bitter hand to hand fight ensued which lasted until near sunset. "The impetuosity of the Texans broke through all restraint, and completely deranged and destroyed the plan of battle." The Texans, however, were checked within ten to fifteen steps of the enemy's artillery and were forced to seek the cover of the ravine. Part of the Texan difficulty resulted from a conflict in orders. Great confusion ensued when, in the charge upon Pavón, Hagler called for a retreat. Ross, Jordan, and other officers exerted themselves in vain to enforce order among their men; but the Indians and a few of the Texans could not be checked and "every man was an officer and a host within himself, and fought on his own account." In the assault, the Federalists had two killed, both Texans, and sixteen wounded.
No sooner had the Texans gained the protection of the ravine than the Centralists blew a charge, but their men could not be brought to the attack. Their artillery continued to play upon the Texan position until near dark, when both parties drew off for the night -- the Federalists to the water on the right and the Centralists half a mile farther up the hill. The fire of the artillery gradually subsided; the sun went down; the heavy and reverberated report of cannon came at longer and more uncertain intervals; finally, it was hushed; a profound and painful silence descended, and the cold, deepening shadows of evening crept silently over the field. The two armies were still there, and were still regarding each other face to face, awaiting the coming of day to renew the struggle.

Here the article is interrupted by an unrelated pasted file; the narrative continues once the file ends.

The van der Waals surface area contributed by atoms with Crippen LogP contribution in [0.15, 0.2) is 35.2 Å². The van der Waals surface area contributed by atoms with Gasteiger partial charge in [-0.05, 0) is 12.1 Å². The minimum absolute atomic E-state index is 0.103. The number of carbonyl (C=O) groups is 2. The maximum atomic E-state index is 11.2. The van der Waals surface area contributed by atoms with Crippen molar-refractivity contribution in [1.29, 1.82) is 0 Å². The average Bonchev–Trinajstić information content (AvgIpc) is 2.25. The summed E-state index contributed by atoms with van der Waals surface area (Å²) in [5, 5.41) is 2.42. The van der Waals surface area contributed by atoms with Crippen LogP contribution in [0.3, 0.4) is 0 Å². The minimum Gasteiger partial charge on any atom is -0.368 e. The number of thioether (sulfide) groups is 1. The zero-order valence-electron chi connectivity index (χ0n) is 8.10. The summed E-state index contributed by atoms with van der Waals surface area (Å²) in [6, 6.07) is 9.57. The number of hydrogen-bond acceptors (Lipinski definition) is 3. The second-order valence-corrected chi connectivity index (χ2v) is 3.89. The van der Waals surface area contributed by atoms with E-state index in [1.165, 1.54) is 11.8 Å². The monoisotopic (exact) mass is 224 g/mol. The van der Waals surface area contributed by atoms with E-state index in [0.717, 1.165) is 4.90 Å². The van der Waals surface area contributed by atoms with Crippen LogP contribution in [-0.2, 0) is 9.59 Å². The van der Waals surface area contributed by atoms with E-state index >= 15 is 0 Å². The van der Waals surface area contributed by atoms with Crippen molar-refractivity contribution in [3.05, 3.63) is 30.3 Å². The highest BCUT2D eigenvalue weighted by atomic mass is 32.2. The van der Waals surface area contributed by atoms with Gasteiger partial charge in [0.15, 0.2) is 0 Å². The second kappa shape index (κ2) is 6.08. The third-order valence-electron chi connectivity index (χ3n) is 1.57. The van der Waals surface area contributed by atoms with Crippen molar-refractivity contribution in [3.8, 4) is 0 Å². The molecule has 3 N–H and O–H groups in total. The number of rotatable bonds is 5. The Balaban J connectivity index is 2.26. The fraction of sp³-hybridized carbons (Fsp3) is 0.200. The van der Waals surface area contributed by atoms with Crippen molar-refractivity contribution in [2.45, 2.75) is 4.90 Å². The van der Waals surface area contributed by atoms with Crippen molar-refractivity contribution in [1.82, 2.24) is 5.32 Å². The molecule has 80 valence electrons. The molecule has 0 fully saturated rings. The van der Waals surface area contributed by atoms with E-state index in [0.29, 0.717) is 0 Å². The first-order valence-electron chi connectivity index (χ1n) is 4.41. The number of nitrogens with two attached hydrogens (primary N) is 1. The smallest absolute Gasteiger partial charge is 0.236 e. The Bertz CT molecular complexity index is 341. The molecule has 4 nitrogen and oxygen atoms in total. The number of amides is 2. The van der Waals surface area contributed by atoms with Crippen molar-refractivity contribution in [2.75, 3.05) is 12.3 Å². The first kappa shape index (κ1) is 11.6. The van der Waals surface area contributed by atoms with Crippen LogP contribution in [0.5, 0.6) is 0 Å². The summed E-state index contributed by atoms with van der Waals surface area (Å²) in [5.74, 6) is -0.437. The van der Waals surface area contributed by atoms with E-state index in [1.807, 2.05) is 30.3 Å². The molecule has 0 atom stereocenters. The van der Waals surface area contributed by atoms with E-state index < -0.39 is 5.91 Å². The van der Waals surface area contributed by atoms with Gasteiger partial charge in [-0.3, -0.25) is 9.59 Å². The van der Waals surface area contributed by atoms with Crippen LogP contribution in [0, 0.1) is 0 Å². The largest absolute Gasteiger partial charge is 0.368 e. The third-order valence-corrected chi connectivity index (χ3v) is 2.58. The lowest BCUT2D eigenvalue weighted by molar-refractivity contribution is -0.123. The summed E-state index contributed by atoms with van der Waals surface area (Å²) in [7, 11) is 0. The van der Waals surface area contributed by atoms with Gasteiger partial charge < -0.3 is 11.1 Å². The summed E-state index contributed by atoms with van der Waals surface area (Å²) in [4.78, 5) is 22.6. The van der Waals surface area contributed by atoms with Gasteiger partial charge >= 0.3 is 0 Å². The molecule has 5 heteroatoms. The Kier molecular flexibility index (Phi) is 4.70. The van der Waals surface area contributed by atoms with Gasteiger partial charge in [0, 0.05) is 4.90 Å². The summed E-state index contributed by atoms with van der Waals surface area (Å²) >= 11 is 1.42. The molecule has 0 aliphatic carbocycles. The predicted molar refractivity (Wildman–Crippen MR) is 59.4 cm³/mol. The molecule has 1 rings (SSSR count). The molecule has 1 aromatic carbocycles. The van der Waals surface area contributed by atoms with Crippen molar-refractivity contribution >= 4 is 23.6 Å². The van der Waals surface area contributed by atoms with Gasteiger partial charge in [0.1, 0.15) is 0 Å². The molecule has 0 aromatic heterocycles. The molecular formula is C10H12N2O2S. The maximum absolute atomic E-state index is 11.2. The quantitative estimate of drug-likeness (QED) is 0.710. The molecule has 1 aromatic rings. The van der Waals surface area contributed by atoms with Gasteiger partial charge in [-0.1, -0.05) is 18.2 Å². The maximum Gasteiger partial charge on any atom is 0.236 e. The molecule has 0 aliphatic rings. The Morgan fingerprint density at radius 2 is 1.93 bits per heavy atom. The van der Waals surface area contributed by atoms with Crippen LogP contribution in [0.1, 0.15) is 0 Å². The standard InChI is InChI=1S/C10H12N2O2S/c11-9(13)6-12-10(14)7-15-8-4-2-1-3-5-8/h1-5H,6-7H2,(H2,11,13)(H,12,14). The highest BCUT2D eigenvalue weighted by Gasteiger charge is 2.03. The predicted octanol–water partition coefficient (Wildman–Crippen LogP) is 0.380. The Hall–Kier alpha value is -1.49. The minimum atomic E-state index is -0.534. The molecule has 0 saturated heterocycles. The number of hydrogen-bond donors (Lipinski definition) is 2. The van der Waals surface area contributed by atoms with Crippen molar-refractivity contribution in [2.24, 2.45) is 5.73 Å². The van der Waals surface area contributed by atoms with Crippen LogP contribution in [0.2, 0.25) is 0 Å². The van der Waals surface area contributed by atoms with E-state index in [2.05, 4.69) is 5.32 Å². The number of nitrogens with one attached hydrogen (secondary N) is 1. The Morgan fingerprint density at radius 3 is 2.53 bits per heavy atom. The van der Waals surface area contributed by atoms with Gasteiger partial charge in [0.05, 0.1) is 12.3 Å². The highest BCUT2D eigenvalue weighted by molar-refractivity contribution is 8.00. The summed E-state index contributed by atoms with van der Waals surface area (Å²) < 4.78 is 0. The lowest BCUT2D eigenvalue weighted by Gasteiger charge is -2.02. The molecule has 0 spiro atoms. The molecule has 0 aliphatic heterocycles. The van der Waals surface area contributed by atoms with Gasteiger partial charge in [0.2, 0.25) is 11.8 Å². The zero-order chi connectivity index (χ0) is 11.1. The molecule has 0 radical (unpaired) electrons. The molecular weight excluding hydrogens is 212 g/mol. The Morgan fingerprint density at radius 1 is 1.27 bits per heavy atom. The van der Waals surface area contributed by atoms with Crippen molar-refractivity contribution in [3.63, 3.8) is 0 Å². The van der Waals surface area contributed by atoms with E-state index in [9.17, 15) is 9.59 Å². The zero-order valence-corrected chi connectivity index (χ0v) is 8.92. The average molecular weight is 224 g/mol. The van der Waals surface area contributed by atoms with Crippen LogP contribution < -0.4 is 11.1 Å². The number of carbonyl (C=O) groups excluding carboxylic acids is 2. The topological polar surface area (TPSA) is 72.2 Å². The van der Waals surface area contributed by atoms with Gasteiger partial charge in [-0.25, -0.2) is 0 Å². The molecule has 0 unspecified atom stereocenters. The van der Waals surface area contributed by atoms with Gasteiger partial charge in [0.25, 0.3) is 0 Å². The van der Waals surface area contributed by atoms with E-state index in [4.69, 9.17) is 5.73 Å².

That night the two armies lay camped in close juxtaposition, about two miles apart; but an hour or two before day, before their movements were known, the Centralists were on the march. The mounted Texans, however, were soon in quick pursuit, leaving the Federalist infantry to overtake the enemy's rear guard and baggage. Pavón sent a white flag to the Federalists at 8 a.m. as a ruse to hold them in check while his artillery and infantry moved towards water, his forces having been without water all night. Perceiving the object of his opponent, Canales sent forward a battalion of cavalry (about 160 men) and the whole body of Texans to head him off. Thus, on the morning of October 4, finding himself cut off from water and perceiving the Texans out in front, Pavón surrendered at discretion after a brief, but spirited
110. Yoakum, History of Texas, II, 275.
111. "Capt. Newcomb's Recollections," in Lamar Papers, VI, 123.
112. Colorado Gazette and Advertiser, Jan. 4, 1840. Jacob ("Jake") Hendricks and _______ Hammons of Lavaca were the two Texans killed in the charge and repulse.